Technology gives us gimmicks and toys but it also gives us interesting tools. Where does the Word Cloud — a process that reduces a series of text into a picture based on word frequency — come in? The images are simply cool. Don’t be fooled though… sometimes cool is also filled with insight.
Consider the following word cloud produced using the application at wordle.net. It is the top 50 words used in the 2010 “Speech from the Throne” (SFT) with a couple of words removed. The words removed were Canada (and its other derivatives) and government.
The top words are continue, country, support, world. This is not a “Speech from the Throne” that appears to have a strong agenda. Notably, the CBC on its webpage actually produced a similar looking CBC Wordle. There were approximately 6,000 words in the speech that was supposed to recalibrate the Government’s agenda.
Contrast the 2010 speech with the one from 2009. Here we have a speech that clearly has a strong almost forceful purpose. The speech was short (738 words) and the economy is dominant. Other prominent words also convey a sense of direction — crisis, protect, plan, acting, action.
Two and a half months earlier, the 2008 SFT was less focused and broader (it was also short, 525 words). While the economy and the global crisis were clearly on the horizon for the Government, there was a diffuse set of other issues discussed. In fact, clearly negative words (e.g. instability) were balanced often with positive words (improving).
The Harper government provided two speeches that were broad and somewhat diffuse in their agenda that bookended a forceful economic driven speech. Although a reader of the three speeches would no doubt some to a similiar conclusions, the word cloud lets us offer a graphic representation.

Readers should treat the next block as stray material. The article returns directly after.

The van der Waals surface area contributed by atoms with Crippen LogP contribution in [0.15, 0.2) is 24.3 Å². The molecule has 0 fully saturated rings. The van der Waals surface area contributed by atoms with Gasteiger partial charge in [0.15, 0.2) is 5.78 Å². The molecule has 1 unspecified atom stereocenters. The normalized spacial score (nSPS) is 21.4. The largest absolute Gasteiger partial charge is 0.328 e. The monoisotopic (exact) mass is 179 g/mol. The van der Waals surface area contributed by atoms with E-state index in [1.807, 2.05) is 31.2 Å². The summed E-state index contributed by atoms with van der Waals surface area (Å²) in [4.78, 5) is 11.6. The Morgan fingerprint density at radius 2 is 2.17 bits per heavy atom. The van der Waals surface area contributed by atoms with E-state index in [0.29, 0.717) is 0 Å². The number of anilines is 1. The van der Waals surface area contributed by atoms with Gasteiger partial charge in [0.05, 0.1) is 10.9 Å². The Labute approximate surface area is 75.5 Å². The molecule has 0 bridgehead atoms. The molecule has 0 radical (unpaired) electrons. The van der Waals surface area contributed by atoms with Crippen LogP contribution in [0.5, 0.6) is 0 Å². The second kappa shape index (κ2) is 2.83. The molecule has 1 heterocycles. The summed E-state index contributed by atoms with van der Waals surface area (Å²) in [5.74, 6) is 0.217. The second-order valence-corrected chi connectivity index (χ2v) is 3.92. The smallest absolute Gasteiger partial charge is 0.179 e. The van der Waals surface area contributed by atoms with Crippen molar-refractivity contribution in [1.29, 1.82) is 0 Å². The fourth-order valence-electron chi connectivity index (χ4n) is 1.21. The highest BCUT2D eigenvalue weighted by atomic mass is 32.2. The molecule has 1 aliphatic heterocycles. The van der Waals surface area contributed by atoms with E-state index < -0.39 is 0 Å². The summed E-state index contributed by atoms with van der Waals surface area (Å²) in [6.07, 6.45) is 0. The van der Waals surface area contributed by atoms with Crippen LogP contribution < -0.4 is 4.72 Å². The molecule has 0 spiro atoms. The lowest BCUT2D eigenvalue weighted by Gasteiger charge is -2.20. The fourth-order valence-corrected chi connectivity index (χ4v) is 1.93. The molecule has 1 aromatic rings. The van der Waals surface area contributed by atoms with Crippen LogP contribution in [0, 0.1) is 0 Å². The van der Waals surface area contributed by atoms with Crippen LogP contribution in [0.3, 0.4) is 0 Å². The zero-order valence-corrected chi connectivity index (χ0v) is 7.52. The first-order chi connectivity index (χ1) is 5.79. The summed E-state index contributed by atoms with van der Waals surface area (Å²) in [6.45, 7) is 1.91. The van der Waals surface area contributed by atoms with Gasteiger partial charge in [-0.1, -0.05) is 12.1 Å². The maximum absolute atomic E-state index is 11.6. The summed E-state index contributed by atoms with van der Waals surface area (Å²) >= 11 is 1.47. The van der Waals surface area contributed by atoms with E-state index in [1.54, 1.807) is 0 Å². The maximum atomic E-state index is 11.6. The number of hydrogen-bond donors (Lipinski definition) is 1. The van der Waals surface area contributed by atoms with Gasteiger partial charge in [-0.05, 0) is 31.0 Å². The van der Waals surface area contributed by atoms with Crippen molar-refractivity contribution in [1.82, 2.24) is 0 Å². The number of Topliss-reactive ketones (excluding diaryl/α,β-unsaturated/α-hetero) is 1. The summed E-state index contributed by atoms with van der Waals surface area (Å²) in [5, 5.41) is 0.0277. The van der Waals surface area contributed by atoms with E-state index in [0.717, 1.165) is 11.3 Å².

It is inexpensive … wurdle.net lets you create these images for free, and can be an excellent heuristic device. Tone is, of course, missing and context is stripped away. This means that the word cloud approach is really only valuable when one is looking at a set of text that has a clear perspective… even without reading the SFT we can identify what Harper might mean with different words.
It is thus best used when all of the comments are from a single source (e.g. a speech) or from a clear open-ended question “What do you like most about x?” rather than questions that are too general.
The word cloud rests somewhat uncomfortably between qualitative analysis and text analytics, which tend to adopt a more comprehensive approach to quantifying the analysis of text. Is it here to stay or will readers tire of the gimmick as it starts to make its regular appearance in reports, presentations and commentary?